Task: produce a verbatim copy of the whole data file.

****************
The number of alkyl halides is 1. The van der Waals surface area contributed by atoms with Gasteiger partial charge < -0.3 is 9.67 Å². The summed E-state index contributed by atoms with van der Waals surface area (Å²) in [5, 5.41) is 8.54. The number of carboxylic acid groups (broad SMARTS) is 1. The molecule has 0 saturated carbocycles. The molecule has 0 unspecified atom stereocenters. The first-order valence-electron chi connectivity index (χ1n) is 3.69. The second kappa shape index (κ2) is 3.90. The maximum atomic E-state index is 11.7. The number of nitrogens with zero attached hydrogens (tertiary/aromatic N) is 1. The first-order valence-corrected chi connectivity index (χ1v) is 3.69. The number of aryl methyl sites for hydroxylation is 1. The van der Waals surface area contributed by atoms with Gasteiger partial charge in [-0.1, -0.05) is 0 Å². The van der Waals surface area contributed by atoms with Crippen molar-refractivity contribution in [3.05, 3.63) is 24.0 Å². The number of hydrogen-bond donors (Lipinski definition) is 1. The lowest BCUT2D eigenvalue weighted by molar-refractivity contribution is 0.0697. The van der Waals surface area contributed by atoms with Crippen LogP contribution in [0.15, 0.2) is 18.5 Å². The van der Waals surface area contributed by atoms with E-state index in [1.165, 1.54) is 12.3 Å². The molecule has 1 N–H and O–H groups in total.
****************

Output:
The number of alkyl halides is 1. The van der Waals surface area contributed by atoms with Gasteiger partial charge < -0.3 is 9.67 Å². The summed E-state index contributed by atoms with van der Waals surface area (Å²) in [5, 5.41) is 8.54. The number of carboxylic acid groups (broad SMARTS) is 1. The molecule has 0 saturated carbocycles. The molecule has 0 unspecified atom stereocenters. The first-order valence-electron chi connectivity index (χ1n) is 3.69. The second kappa shape index (κ2) is 3.90. The maximum atomic E-state index is 11.7. The number of nitrogens with zero attached hydrogens (tertiary/aromatic N) is 1. The first-order valence-corrected chi connectivity index (χ1v) is 3.69. The number of aryl methyl sites for hydroxylation is 1. The van der Waals surface area contributed by atoms with Gasteiger partial charge in [-0.1, -0.05) is 0 Å². The van der Waals surface area contributed by atoms with Crippen molar-refractivity contribution in [3.05, 3.63) is 24.0 Å². The number of hydrogen-bond donors (Lipinski definition) is 1. The lowest BCUT2D eigenvalue weighted by molar-refractivity contribution is 0.0697. The van der Waals surface area contributed by atoms with Crippen LogP contribution in [0.15, 0.2) is 18.5 Å². The van der Waals surface area contributed by atoms with E-state index in [1.165, 1.54) is 12.3 Å². The molecule has 1 N–H and O–H groups in total.